Understanding ‘Ba Ba Ba’ as a Key to Development

Baby babble developmentBy PERRI KLASS, M.D.

As a pediatrician, I always ask about babble. “Is the baby making sounds?” I ask the parent of a 4-month-old, a 6-month-old, a 9-month-old. The answer is rarely no. But if it is, it’s important to try to find out what’s going on.

If a baby isn’t babbling normally, something may be interrupting what should be a critical chain: not enough words being said to the baby, a problem preventing the baby from hearing what’s said, or from processing those words. Something wrong in the home, in the hearing or perhaps in the brain.

Babble is increasingly being understood as an essential precursor to speech, and as a key predictor of both cognitive and social emotional development. And research is teasing apart the phonetic components of babble, along with the interplay of neurologic, cognitive and social factors.

The first thing to know about babble is also the first thing scientists noticed: babies all over the world babble in similar ways. During the second year of life, toddlers shape their sounds into the words of their native tongues.

The word “babble” is both significant and representative — repetitive syllables, playing around with the same all-important consonants. (Indeed, the word seems to be derived not from the biblical Tower of Babel, as folk wisdom has it, but from the “ba ba” sound babies make.)

Some of the most exciting new research, according to D. Kimbrough Oller, a professor ofaudiology and speech-language pathology at the University of Memphis, analyzes the sounds that babies make in the first half-year of life, when they are “squealing and growling and producing gooing sounds.” These sounds are foundations of later language, he said, and they figure in all kinds of social interactions and play between parents and babies — but they do not involve formed syllables, or anything that yet sounds like words.

“By the time you get past 6 months of age, babies begin to produce canonical babbling, well-formed syllables,” Professor Oller said. “Parents don’t treat those earlier sounds as words; when canonical syllables begin to appear, parents recognize the syllables as negotiable.” That is, when the baby says something like “ba ba ba,” the parent may see it as an attempt to name something and may propose a word in response.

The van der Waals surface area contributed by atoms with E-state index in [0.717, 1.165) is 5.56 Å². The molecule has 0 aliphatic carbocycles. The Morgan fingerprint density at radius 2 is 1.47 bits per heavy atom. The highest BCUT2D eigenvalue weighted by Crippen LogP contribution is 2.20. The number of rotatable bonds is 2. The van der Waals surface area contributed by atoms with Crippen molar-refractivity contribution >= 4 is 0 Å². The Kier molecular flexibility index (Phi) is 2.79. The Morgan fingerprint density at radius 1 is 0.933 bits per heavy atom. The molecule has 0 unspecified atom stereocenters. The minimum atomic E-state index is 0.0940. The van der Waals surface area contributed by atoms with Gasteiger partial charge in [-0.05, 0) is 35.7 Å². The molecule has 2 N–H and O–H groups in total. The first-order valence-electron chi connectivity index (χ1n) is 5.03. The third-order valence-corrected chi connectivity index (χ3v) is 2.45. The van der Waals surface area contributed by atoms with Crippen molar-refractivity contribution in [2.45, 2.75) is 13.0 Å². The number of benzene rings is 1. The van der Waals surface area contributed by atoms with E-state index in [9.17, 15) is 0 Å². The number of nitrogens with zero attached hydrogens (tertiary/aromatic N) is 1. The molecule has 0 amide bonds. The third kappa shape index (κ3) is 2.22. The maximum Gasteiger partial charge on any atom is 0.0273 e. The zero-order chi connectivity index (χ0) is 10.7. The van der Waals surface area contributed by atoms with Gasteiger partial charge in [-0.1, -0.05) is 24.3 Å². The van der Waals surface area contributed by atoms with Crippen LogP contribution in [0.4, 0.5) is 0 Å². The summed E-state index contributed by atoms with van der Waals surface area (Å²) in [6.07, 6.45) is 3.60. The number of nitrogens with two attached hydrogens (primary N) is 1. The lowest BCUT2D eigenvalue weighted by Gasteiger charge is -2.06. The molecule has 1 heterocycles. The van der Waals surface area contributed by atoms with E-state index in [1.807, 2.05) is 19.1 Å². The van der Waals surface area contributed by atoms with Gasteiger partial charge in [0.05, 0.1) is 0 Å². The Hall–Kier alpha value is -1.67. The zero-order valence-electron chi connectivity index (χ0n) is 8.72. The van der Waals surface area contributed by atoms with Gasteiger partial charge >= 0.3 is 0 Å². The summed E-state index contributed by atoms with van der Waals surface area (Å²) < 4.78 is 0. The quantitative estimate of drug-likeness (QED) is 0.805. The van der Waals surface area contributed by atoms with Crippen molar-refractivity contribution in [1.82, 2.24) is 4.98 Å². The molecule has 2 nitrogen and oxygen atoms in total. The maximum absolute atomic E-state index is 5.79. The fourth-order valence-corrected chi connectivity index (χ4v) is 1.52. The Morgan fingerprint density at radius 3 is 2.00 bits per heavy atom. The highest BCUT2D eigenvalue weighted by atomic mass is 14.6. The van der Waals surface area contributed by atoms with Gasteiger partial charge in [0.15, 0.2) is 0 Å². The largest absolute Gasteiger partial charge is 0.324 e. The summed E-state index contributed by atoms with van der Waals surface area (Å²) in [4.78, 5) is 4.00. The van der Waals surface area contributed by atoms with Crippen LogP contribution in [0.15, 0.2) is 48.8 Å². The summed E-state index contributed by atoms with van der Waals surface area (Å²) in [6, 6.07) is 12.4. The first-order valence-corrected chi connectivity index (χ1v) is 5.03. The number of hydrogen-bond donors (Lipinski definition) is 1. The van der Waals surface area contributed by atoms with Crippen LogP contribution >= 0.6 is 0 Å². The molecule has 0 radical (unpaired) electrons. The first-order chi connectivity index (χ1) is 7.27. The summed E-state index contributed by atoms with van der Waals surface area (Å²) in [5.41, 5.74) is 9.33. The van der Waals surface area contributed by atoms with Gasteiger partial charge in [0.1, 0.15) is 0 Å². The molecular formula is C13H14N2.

Most of the time, I ask parents: “Does he make noise? Does she sound like she’s talking?” And most of the time, parents nod and smile, acknowledging the baby voices that have become part of the family conversation.

But the new research suggests a more detailed line of questions: by 7 months or so, have the sounds developed into that canonical babble, including both vowels and consonants? Babies who go on vocalizing without many consonants, making only aaa and ooo sounds, are not practicing the sounds that will lead to word formation, not getting the mouth muscle practice necessary for understandable language to emerge.

“A baby hears all these things and is able to differentiate them before the baby can produce them,” said Carol Stoel-Gammon, an emeritus professor of speech and hearing sciences at the University of Washington. “To make an m, you have to close your mouth and the air has to come out your nose. It’s not in your brain somewhere — you have to learn it.”

The consonants in babble mean the baby is practicing, shaping different sounds by learning to maneuver the mouth and tongue, and listening to the results. “They get there by 12 months,” Professor Stoel-Gammon continued, “and to me the reason they get there is because they have become aware of the oral motor movements that differentiate between a b and an m.”

Babies have to hear real language from real people to learn these skills. Television doesn’t do it, and neither do educational videos: recent research suggests that this learning is in part shaped by the quality and context of adult response.

To study babbling, researchers have begun to look at the social response — at the baby and the parent together. Michael H. Goldstein, an assistant professor of psychology at Cornell, has done experiments showing that babies learn better from parental stimulation — acquiring new sounds and new sound patterns, for example — if parents provide that stimulation specifically in response to the baby’s babble.

“In that moment of babbling, babies seem to be primed to take in more information,” he said. “It’s about creating a social interaction where now you can learn new things.”

A study this year by this group looked at how babies learn the names of new objects. Again, offering the new vocabulary words specifically in response to the babies’ own vocalizations meant the babies learned the names better.

The experimenters argue that a baby’s vocalizations signal a state of focused attention, a readiness to learn language. When parents respond to babble by naming the object at hand, the argument goes, children are more likely to learn words. So if a baby looks at an apple and says, “Ba ba!” it’s better to respond by naming the apple than by guessing, for example, “Do you want your bottle?”